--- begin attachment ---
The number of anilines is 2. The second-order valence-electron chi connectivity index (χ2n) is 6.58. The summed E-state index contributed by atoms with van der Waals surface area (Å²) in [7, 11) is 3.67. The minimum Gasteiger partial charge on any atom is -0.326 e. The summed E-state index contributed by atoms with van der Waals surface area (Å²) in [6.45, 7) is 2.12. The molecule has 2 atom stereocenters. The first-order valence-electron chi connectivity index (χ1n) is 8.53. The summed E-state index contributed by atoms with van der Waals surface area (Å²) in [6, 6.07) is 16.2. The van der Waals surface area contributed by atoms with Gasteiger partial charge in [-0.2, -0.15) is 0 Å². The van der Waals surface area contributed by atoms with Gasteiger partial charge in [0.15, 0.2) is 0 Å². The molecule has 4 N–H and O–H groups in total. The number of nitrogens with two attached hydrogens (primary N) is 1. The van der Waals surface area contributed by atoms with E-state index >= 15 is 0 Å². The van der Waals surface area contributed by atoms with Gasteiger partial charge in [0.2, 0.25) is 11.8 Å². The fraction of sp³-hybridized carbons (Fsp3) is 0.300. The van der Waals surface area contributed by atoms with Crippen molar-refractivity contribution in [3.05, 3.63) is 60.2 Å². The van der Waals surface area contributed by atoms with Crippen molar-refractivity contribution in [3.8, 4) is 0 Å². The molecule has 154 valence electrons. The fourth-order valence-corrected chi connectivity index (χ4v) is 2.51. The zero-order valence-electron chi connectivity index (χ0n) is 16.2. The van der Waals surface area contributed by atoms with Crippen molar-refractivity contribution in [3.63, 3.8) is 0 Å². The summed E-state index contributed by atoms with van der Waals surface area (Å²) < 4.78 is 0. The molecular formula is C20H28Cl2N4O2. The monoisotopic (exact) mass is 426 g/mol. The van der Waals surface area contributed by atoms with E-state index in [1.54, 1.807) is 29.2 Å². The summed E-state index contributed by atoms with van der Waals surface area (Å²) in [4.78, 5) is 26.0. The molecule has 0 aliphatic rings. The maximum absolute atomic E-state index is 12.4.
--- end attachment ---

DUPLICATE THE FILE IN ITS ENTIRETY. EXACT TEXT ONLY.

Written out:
The number of anilines is 2. The second-order valence-electron chi connectivity index (χ2n) is 6.58. The summed E-state index contributed by atoms with van der Waals surface area (Å²) in [7, 11) is 3.67. The minimum Gasteiger partial charge on any atom is -0.326 e. The summed E-state index contributed by atoms with van der Waals surface area (Å²) in [6.45, 7) is 2.12. The molecule has 2 atom stereocenters. The first-order valence-electron chi connectivity index (χ1n) is 8.53. The summed E-state index contributed by atoms with van der Waals surface area (Å²) in [6, 6.07) is 16.2. The van der Waals surface area contributed by atoms with Gasteiger partial charge in [-0.2, -0.15) is 0 Å². The van der Waals surface area contributed by atoms with Gasteiger partial charge in [0.15, 0.2) is 0 Å². The molecule has 4 N–H and O–H groups in total. The number of nitrogens with two attached hydrogens (primary N) is 1. The van der Waals surface area contributed by atoms with E-state index >= 15 is 0 Å². The van der Waals surface area contributed by atoms with Gasteiger partial charge in [0.2, 0.25) is 11.8 Å². The fraction of sp³-hybridized carbons (Fsp3) is 0.300. The van der Waals surface area contributed by atoms with Crippen molar-refractivity contribution in [3.05, 3.63) is 60.2 Å². The van der Waals surface area contributed by atoms with Crippen molar-refractivity contribution in [3.8, 4) is 0 Å². The molecule has 154 valence electrons. The fourth-order valence-corrected chi connectivity index (χ4v) is 2.51. The zero-order valence-electron chi connectivity index (χ0n) is 16.2. The van der Waals surface area contributed by atoms with Crippen molar-refractivity contribution in [3.63, 3.8) is 0 Å². The summed E-state index contributed by atoms with van der Waals surface area (Å²) < 4.78 is 0. The molecular formula is C20H28Cl2N4O2. The monoisotopic (exact) mass is 426 g/mol. The van der Waals surface area contributed by atoms with E-state index in [1.54, 1.807) is 29.2 Å². The summed E-state index contributed by atoms with van der Waals surface area (Å²) in [4.78, 5) is 26.0. The molecule has 0 aliphatic rings. The maximum absolute atomic E-state index is 12.4.